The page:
Peter Taylor-Gooby: “Commodification and  Productivism  in the Welfare State”

Polanyi’s concept of decommodification is often used in accounts of state welfare. From this perspective the past two decades are a period of recommodification across much of Europe, culminating in responses to the Great Recession. This paper returns to Polanyi’s original approach to commodification and decommodification as a ‘double movement’. It discusses how policies which promote the former dominate much current debate, seeks to identify the latter, examines how the two processes no longer march in step in post-industrial capitalism and considers the challenges this poses for those who wish to strengthen decommodification.

Caroline de la Porte: “Solidarity and equality in the European Union: only for good times?”

The presentation will discuss how EU ideas, policies and politics are sensitive to patterns of economic growth and crises. The Great Recession has hit the Eurozone’s soft spot – the interdependent, yet vastly different, economies of its members share a common monetary policy, but maintain separate fiscal policies. In response to this mismatch, the governance of the EU’s Economic and Monetary Union (EMU) through the Stability and Growth Pact (SGP) has been adapted, with the aim of preventing default in the Eurozone and future crises. But what precisely has changed and what has the effect been on welfare states and equality?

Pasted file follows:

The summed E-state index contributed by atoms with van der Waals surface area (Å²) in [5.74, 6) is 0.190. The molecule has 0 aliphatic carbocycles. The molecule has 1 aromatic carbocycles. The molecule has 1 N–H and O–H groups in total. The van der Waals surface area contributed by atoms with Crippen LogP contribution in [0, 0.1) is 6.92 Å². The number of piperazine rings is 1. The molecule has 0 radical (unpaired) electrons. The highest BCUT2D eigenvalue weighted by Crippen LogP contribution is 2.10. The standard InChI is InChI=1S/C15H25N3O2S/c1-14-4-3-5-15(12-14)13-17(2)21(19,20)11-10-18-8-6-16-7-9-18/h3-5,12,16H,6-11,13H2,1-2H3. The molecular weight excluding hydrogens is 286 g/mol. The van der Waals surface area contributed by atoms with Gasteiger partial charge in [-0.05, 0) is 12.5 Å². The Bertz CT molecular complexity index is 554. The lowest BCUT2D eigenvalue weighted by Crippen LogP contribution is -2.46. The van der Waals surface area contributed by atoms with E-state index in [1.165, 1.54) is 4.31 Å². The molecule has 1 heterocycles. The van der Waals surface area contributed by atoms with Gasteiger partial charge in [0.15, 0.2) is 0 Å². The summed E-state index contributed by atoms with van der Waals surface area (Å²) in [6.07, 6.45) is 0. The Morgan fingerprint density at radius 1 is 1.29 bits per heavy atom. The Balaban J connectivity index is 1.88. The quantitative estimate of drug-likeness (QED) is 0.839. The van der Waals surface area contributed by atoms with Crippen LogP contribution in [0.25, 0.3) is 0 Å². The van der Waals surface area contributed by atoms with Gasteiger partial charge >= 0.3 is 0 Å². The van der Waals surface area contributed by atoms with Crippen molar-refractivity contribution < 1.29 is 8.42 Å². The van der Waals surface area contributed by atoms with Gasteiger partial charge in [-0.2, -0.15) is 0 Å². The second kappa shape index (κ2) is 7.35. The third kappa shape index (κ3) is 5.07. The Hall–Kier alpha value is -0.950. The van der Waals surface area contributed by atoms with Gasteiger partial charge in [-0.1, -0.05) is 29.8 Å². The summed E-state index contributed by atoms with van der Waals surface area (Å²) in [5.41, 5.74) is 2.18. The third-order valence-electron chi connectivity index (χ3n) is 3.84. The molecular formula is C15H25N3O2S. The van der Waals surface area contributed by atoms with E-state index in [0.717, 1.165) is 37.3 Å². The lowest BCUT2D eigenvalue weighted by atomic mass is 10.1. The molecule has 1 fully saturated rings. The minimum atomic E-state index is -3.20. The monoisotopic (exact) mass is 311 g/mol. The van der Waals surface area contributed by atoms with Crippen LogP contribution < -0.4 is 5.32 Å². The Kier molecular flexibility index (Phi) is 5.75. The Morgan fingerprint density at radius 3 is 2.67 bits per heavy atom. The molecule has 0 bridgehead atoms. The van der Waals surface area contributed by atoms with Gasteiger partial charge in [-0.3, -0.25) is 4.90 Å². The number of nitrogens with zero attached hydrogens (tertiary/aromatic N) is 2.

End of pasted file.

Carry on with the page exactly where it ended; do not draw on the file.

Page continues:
The changes to EMU’s governance architecture following the crisis put indirect but strong pressure on welfare states, with an enhanced focus on fiscal consolidation. At the same time as promoting fiscal prudence, the EU is also increasingly pushing for social investment reforms, such as through the ‘Youth Guarantee’ launched in 2013 to deal with the growing issue of youth unemployment. However, the youth guarantee and other social initiatives are far from sufficient to combat the problem. Reforms, especially in the countries hardest hit by the crisis, were in some cases necessary and long overdue to ensure welfare state sustainability. However, they have also in part undermined the welfare state principles of social solidarity – a key feature of European welfare states. At the same time, the richer member states of the European Union are not unequivocally solidary towards those troubled in the context of the recession.

Articles for further reading:

Boundaries of welfare between the EU and member states during the great recession

A new era of European integration

Altered Europeanisation of Pension Reform in the Context if the Great Recession